Almost immediately Bose commenced broadcasting for the Germans from the Azad Hind transmitter at Nauen and later used the good favor he had established with Hitler to have himself named as leader of the Indian "Government-in-exile" or "Indian National Congress". But Bose was intent on more direct opposition to the British than merely radio propaganda and was handed an opportunity almost immediately when in April 1941 most of the members of the British 3rd (Indian) Motorised Brigade were taken prisoner by Generalleutnant Rommel's Deutsche Afrika Korps at El Mekili in Cyreniaca (Libya). On 15th May a Luftwaffe Major was sent to interview English speaking members of the prisoners with a view to recruiting men for a proposed German Army (Heer) unit of Indian troops.
This initial approach led to 27 officers being flown to Berlin four days later, together with the establishment of a special camp for about 10,000 Indian POWs at Annaburg. There, the Indian prisoners were visited by Bose and exposed to intensive propaganda with a view to their enlistment into the proposed unit, variously referred to as the Indian Legion, Azad Hind Legion or the more exotically sounding, Tiger Legion. The first group of volunteers, recruited from ex-prisoners-of-war and Indian civilians resident in Germany left Berlin's Anhalter railway station on Christmas Day 1941 for a camp at Frankenburg near Chemnitz in order to receive future groups of released Indian POWs. Despite the recruitment of only eight resolute volunteers at this stage, in January 1942 the German Propaganda Ministry felt able to announce the establishment of the, in the circumstances, rather grandly titled "Indian National Army" or "Jai Hind".
Subsequently 6,000 of the Indian prisoners who were considered most receptive to Bose's ideas were transferred to the camp at Frankenburg where military training was initiated by German officers and NCO's. Officially a cover story was maintained that the Indians were merely to be used as a labor unit and to lend credence to this, the camp was designated Arbeitskommando Frankenburg. Of the 6,000 men at Frankenburg, 300 volunteers were transferred yet again to Künigsbrück near Dresden in Saxony where German Army uniforms were issued with the addition of a specially designed national arm badge in the shape of the shield (worn in German Army style on the right upper arm) with three horizontal stripes in the saffron, white and green Indian national colors (as used previously by the Italians for the collar patches of the Battaglione Azad Hindoustan) and featuring a leaping tiger superimposed over the white band of the tricolor and with the legend "Freies Indien" in black characters on an integral white background above the tricolor. A saffron, white and green transfer may also have been used on the left side of their German steel helmets Uniforms were of the usual army feldgrau (field gray) in winter and German or Italian tropical khaki in the summer. Those Sikhs in the Legion were permitted to wear a turban (of a color appropriate to their uniform) as dictated by their religion instead of the usual peaked field cap (einheitsfeldmütze).
These men now constituted the Legion Freies Indien of the German Army and took their oath of allegiance in a ceremony on 26th August 1942. The ranks of the new Legion were swelled by hundreds of new members some of whose participation was far from voluntary until by mid-1943 it boasted approximately 2,000 members and was also referred to as Indisches Infanterie Regiment 950.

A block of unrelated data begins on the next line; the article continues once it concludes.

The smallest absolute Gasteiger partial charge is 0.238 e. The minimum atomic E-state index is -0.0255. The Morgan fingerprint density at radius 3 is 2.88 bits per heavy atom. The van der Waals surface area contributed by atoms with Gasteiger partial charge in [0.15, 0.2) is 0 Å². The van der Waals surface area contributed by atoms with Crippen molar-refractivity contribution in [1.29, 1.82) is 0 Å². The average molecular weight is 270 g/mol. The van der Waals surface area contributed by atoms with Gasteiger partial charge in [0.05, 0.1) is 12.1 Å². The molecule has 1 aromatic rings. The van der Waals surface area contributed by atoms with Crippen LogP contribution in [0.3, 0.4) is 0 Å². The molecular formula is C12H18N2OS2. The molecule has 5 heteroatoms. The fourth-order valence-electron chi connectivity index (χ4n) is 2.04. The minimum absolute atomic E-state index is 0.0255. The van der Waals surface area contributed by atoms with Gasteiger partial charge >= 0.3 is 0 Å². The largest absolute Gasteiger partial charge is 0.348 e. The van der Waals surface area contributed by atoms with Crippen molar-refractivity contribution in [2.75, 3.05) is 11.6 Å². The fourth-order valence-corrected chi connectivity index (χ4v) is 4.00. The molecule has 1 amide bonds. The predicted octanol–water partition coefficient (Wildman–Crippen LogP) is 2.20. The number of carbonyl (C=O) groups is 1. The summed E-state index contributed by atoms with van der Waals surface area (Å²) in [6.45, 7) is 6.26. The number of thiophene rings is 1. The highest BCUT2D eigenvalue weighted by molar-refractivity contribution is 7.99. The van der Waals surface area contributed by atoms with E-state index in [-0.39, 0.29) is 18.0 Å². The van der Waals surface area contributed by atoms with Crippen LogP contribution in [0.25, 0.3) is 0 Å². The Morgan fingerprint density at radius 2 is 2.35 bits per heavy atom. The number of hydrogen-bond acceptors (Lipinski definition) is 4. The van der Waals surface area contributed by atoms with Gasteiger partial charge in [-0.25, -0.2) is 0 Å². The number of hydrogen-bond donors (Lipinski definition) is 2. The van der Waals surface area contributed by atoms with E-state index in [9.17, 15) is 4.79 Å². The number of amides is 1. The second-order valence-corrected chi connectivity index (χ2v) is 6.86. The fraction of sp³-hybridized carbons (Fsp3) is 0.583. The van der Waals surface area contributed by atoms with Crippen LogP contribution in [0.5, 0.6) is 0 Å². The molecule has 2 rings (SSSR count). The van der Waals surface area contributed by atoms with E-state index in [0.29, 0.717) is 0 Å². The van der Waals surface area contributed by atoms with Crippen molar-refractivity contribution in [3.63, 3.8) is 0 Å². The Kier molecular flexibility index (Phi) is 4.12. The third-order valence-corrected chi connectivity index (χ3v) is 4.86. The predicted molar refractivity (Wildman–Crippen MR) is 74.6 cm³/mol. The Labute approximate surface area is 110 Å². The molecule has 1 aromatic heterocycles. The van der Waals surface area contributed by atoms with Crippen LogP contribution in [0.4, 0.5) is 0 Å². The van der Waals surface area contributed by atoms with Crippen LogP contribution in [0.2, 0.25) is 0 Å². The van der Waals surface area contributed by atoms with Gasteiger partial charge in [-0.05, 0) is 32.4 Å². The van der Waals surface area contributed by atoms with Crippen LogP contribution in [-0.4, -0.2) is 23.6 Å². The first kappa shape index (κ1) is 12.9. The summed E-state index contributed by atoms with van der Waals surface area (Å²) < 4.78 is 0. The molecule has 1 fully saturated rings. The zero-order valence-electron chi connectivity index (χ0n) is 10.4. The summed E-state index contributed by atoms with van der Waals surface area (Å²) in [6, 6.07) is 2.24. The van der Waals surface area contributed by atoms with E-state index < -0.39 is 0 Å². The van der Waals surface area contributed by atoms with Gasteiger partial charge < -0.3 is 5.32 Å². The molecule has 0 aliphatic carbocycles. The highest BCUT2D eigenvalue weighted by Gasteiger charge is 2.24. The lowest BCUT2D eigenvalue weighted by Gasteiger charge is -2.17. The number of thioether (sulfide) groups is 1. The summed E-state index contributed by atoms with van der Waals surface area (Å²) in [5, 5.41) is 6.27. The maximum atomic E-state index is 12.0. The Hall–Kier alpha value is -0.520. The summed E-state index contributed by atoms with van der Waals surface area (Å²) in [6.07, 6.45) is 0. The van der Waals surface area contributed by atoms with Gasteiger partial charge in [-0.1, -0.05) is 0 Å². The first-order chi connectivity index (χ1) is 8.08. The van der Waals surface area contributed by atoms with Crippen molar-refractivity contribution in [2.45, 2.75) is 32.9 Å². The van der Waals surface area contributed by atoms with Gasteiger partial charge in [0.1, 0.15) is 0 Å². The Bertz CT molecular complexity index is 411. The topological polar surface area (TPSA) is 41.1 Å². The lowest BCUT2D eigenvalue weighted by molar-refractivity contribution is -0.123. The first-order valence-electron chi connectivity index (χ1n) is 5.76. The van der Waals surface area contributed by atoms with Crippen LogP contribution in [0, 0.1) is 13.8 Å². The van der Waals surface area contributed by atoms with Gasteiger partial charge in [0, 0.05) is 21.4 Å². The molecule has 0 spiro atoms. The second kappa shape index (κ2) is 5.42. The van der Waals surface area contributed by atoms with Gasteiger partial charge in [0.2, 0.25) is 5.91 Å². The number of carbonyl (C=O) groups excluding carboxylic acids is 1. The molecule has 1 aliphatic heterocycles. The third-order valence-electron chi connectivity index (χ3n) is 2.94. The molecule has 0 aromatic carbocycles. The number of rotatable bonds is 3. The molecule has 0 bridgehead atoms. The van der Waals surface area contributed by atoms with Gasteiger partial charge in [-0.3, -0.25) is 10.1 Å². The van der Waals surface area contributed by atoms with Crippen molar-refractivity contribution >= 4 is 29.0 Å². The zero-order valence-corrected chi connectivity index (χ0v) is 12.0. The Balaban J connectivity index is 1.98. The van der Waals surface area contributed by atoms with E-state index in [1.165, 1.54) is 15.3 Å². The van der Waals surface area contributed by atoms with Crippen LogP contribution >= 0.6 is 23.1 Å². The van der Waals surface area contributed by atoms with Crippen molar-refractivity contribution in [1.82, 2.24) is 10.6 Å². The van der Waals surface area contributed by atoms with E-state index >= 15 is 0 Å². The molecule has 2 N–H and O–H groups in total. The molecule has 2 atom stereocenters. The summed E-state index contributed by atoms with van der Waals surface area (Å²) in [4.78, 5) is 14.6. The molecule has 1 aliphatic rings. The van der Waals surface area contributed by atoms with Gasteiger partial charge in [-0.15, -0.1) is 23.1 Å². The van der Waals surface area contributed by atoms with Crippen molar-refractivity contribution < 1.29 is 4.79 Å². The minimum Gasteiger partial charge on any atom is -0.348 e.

The Legion Freies Indien / Indisches Infanterie Regiment 950 was organized as a standard German army infantry regiment of three battalions each of four companies. Initially all the commissioned officers of I.R. 950 (ind) were German, but after a brief course some senior NCO's were commissioned in October 1943. The unit was partially Motorised, being equipped with 81 motor vehicles and 700 horses and was later referred to as Panzergrenadier Regiment 950 (indische) presumably to reflect its semi-Motorised status.
Unlike British practice in the Indian Army, the constituent units of the Legion were all of mixed religion and regional nationality so that Moslems, Hindus, Sikhs, Jats, Rajputs, Marathas and Garhwalis all served side-by- side. Approximately two-thirds of the Legion's members were Moslem and one- third Hindu.
In late 1943 Indians of the Moslem faith were also considered for recruitment into the 13. SS-Freiwilligen-b.h. Gebirgs-Division (Kroatiien) (13th SS Volunteer Bosnian-Herzegovinian Mountain Division (Croatia) - later known as the "Handschar" Division) which was then in the process of formation from Bosnians of overwhelmingly Moslem origin. Himmler was very enthusiastic about the formation of a Moslem SS division, however Obergruppenführer Gottlob Berger Chef der SS Hauptamt (Head of the SS Head Office) pointed out to Himmler in November 1943 that the Indian Moslems "perceive themselves primarily as Indians, the Bosnians as Europeans" and the idea was dropped.
Officially the language of command was Hindi, but since many of the members of the Legion came from regions of India were Hindi was not widely spoken this was not always practical. In addition the German's almost total inability to provide personnel who could speak any of the languages of the Indian subcontinent bedeviled their relationship with the Indian troops throughout it's existence and resulted in the Germans using English for most of their communications with the Indians. English (together with some broken German learnt over the years) was also often used between Indians of different linguistic backgrounds within the Legion. In this connection it is interesting to note that one of the interpreters employed by the Germans was Sonderführer Frank Chetwynd Becker, an Englishman born in England to an English mother and an British-naturalized but German-born father who was posted to the Indian Legion in July 1942. Difficulty with communication and German insensitivity in dealing with people of whose culture and customs they were largely ignorant led to the Legion suffering from poor discipline throughout its existence, and indeed led to the shooting by his own men of one of the Indian Legion's most enthusiastic members, Unteroffizier Mohammed Ibrahim.